A young girl reads words out of the wrong book that summons forth an evil creature, & the usual hilarity ensues.
All right, this movie really is one of the reasons that I genuinely love short & independent film. I have a strong affinity for restrictive art forms that force an artist (writer, director, actor, etc) to really blossom – things like flash fiction, one-act plays, haiku, sonnets, & the like. “Pin” has a very economic blend of a simple plot line, minimal characters, & a very limited setting – all wrapped up in under eight minutes. According to the description on Youtube, this thing was a class project made with approximately twenty people for a horror-production class. What I wouldn’t have given to have worked on a class project like this when I was in school.
The film opens up with a young girl (Evelyn, our heroine) showing up for a last-minute house sitting session for her kinda creepy professor friend. Evidently unable to find a baby sitter of her own, she has brought her baby with her. This opening scene does a great job of isolating her from the outside world in a very short period of time.
Enter our other-worldly element – the book found as Evelyn is wandering / snooping around and settling in. She opens it, reads the words to an incantation out loud, cuts herself & bleeds on the pages. The book closes & lights begin to go out with some rather impressive creeping darkness.
A short yet undefined time later, the expected boyfriend, Ben, shows up to find the house dark & unlocked. Here we find some nice sound effects & a creepy bug moment. This is where he finds Pin – a rather dapper Victorian creature wearing funereal garb, bearing its nails – and is quickly dispatched.
Evelyn finds Ben sitting on the couch with his arm moving – but that seems to be all. Ben’s severed head falls back with a satisfying squish, and we see Pin. Evelyn runs, but in true monster fashion, Pin can lumberingly catch up with her wherever she runs in the house. She is, of course, running upstairs to protect her baby. Pin catches her at the door, lifts her up by her neck, and presumably eats her. This is a very nice moment executed with minimal special effects that really are the what give this film it’s enjoyably creepy air. She is then gutted, and hung something like a marionette.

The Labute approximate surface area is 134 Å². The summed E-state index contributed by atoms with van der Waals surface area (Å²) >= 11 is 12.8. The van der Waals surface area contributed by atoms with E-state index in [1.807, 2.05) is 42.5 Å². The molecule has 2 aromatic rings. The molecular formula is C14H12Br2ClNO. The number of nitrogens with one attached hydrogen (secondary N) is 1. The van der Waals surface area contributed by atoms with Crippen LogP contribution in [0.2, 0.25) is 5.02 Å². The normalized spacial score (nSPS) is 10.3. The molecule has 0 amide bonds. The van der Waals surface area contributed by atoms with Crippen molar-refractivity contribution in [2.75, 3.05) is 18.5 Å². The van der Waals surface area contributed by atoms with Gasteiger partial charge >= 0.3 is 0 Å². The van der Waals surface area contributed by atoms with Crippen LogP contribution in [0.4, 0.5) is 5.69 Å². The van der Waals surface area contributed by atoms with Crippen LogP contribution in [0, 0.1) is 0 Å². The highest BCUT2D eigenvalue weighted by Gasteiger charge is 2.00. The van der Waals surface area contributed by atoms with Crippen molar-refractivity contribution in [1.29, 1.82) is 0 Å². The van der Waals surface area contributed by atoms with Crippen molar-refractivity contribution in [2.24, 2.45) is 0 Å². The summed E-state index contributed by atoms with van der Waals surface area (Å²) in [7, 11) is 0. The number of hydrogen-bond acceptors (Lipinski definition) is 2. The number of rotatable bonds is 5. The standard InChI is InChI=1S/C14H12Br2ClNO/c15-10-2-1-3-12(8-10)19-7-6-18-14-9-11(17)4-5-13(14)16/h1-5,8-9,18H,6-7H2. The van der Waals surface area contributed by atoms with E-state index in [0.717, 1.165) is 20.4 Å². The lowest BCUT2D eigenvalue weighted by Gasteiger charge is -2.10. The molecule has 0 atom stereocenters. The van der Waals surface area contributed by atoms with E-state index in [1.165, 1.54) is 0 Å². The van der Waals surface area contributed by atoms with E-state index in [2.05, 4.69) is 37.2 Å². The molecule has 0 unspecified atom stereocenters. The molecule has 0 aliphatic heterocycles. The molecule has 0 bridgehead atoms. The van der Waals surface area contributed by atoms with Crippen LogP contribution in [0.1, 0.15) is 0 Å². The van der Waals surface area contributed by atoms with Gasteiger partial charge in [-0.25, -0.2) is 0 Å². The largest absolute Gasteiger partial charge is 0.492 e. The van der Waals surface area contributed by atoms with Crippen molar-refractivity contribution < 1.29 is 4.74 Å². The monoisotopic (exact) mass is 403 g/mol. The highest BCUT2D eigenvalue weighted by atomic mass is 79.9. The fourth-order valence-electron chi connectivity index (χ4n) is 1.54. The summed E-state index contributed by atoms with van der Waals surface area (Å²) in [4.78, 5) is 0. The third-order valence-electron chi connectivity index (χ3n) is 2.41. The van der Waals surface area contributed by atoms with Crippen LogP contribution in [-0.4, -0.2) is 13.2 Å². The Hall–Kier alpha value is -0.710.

The final shot involves the door opening, with Pin presumably going to do whatever he wants with the baby, followed by the credits.
Over all, this is a very quiet film, and conveys itself in some very subtle ways. It really is the little things that get you: the drops of blood on the page, Pin’s footsteps, the use of the bugs. This is something that I would like to see a longer, possibly even feature-length film made out of – I could very much get into the mythology behind Pin. But, then, it might lose some of its charm. Honestly, the only disappointing part of this delightful little movie really is the sudden change to the music that is used for the credits, which I do not think go with the tone of the piece. I would be very interested to see more from the members of this class come out with later.